Add a 'wait-for-mapped' option #453

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opened 9 months ago by dnkl · 4 comments
dnkl commented 9 months ago
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Add a --wait-for-mapped command line and configuration option. When used, defer spawning the client application until the window has been mapped.

This ensures the client application sees the final window size immediately.

I.e. this is a workaround for buggy applications that don't use SIGWINCH properly.

Add a `--wait-for-mapped` command line and configuration option. When used, defer spawning the client application until the window has been mapped. This ensures the client application sees the final window size immediately. I.e. this is a workaround for buggy applications that don't use `SIGWINCH` properly.
dnkl changed title from Add an to Add a 'wait-for-mapped' option 9 months ago
dnkl added the
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label 9 months ago
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... buggy applications that don't use SIGWINCH properly

@dnkl Do you have a specific example of this, for reference purposes?

> ... buggy applications that don't use SIGWINCH properly @dnkl Do you have a specific example of this, for reference purposes?
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Owner

@craigbarnes I don't have any code pointers, if that's what you're asking for. I was perhaps expressing myself somewhat sloppy; my guess is applications that exhibit sizing issuing (like described in #723) are racy, and request the initial size before registering their SIGWINCH handler. But it's just a guess.

Others purposely ignores some of the initial resize events, like neovim (https://github.com/neovim/neovim/issues/11330)

I don't usually start applications directly in a new terminal window, and thus I don't really notice these issues. With that said, I have seen it it neovim and top (not htop).

@craigbarnes I don't have any code pointers, if that's what you're asking for. I was perhaps expressing myself somewhat sloppy; my guess is applications that exhibit sizing issuing (like described in https://codeberg.org/dnkl/foot/issues/723) are racy, and request the initial size before registering their `SIGWINCH` handler. But it's just a guess. Others purposely ignores some of the initial resize events, like neovim (https://github.com/neovim/neovim/issues/11330) I don't usually start applications directly in a new terminal window, and thus I don't really notice these issues. With that said, I have seen it it neovim and top (not htop).
Collaborator

... my guess is applications that exhibit sizing issuing (like described in #723) are racy, and request the initial size before registering their SIGWINCH handler.

Ah yeah, that makes sense. I was trying to imagine what kind of patterns might cause/worsen the problem, but my brain was running on empty when I asked the question.

I looked at the SIGWINCH handler in ncmpcpp and even a quick glance shows some other issues:

  • It uses the obsolete (and basically broken; in the context of POSIX) signal() function instead of sigaction()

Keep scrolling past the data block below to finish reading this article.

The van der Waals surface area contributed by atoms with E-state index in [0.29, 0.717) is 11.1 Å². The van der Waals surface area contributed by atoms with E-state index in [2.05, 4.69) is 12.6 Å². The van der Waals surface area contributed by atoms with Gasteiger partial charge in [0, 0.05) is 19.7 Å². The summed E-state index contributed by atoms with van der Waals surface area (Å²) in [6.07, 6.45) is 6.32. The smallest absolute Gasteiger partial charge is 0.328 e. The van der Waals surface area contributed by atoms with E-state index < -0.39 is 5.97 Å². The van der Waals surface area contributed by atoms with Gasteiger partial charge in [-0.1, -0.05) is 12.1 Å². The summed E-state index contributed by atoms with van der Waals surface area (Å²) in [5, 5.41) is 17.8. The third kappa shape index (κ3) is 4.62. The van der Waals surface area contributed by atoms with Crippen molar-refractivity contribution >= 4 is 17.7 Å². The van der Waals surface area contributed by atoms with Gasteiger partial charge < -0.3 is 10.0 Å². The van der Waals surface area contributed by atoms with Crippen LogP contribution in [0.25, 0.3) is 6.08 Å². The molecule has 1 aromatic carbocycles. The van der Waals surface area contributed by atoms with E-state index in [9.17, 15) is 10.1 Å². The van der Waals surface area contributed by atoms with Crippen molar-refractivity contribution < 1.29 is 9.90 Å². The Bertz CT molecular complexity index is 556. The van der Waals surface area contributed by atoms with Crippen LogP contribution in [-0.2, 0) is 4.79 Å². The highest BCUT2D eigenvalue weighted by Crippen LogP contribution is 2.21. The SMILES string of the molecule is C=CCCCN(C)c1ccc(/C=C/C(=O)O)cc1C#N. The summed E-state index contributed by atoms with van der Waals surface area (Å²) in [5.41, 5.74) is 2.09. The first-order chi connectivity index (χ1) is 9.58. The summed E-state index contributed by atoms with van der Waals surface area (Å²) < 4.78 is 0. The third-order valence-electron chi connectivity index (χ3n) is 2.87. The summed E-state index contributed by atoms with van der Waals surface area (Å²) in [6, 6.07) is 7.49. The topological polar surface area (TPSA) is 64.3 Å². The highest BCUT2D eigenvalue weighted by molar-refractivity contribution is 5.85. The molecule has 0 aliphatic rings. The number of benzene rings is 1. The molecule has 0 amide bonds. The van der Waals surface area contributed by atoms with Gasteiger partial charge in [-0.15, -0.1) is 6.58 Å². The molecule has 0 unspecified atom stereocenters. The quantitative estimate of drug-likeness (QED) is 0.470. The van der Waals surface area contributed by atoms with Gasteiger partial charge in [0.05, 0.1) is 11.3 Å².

• It uses volatile bool instead of volatile sig_atomic_t, which kind of defeats the point of that approach to signal handling

I also looked at the vim signal handling code briefly, but it's harder to figure out exactly what's happening in that case, since it's such a sprawling codebase, with ifdefs everywhere.

Possibly relevant issues:

> ... my guess is applications that exhibit sizing issuing (like described in #723) are racy, and request the initial size before registering their SIGWINCH handler. Ah yeah, that makes sense. I was trying to imagine what kind of patterns might cause/worsen the problem, but my brain was running on empty when I asked the question. I looked at the `SIGWINCH` handler in `ncmpcpp` and even a quick glance shows some other issues: * It [uses](https://github.com/ncmpcpp/ncmpcpp/blob/40e4f98ee896ea10967eb1c4323bb718331eabea/src/ncmpcpp.cpp#L112) the obsolete (and basically broken; in the context of POSIX) `signal()` function instead of `sigaction()` * It [uses](https://github.com/ncmpcpp/ncmpcpp/blob/40e4f98ee896ea10967eb1c4323bb718331eabea/src/ncmpcpp.cpp#L59) `volatile bool` instead of `volatile sig_atomic_t`, which kind of defeats the point of that approach to signal handling I also looked at the vim signal handling code briefly, but it's harder to figure out exactly what's happening in that case, since it's such a sprawling codebase, with `ifdef`s everywhere. Possibly relevant issues: * https://github.com/vim/vim/issues/424 * https://github.com/tmux/tmux/issues/2064#issuecomment-597726208

Oh my - I've been running into this race for years :) I encounter it with some curses-like programs such as vim and neomutt. It's gotten to the point that I have shortcuts that spawn those programs in a terminal like:

foot bash -c "sleep 0.1; exec vim Documents/TODO.txt"

A flag to do this waiting for me would be absolutely wonderful.

Oh my - I've been running into this race for *years* :) I encounter it with some curses-like programs such as vim and neomutt. It's gotten to the point that I have shortcuts that spawn those programs in a terminal like: foot bash -c "sleep 0.1; exec vim Documents/TODO.txt" A flag to do this waiting for me would be absolutely wonderful.
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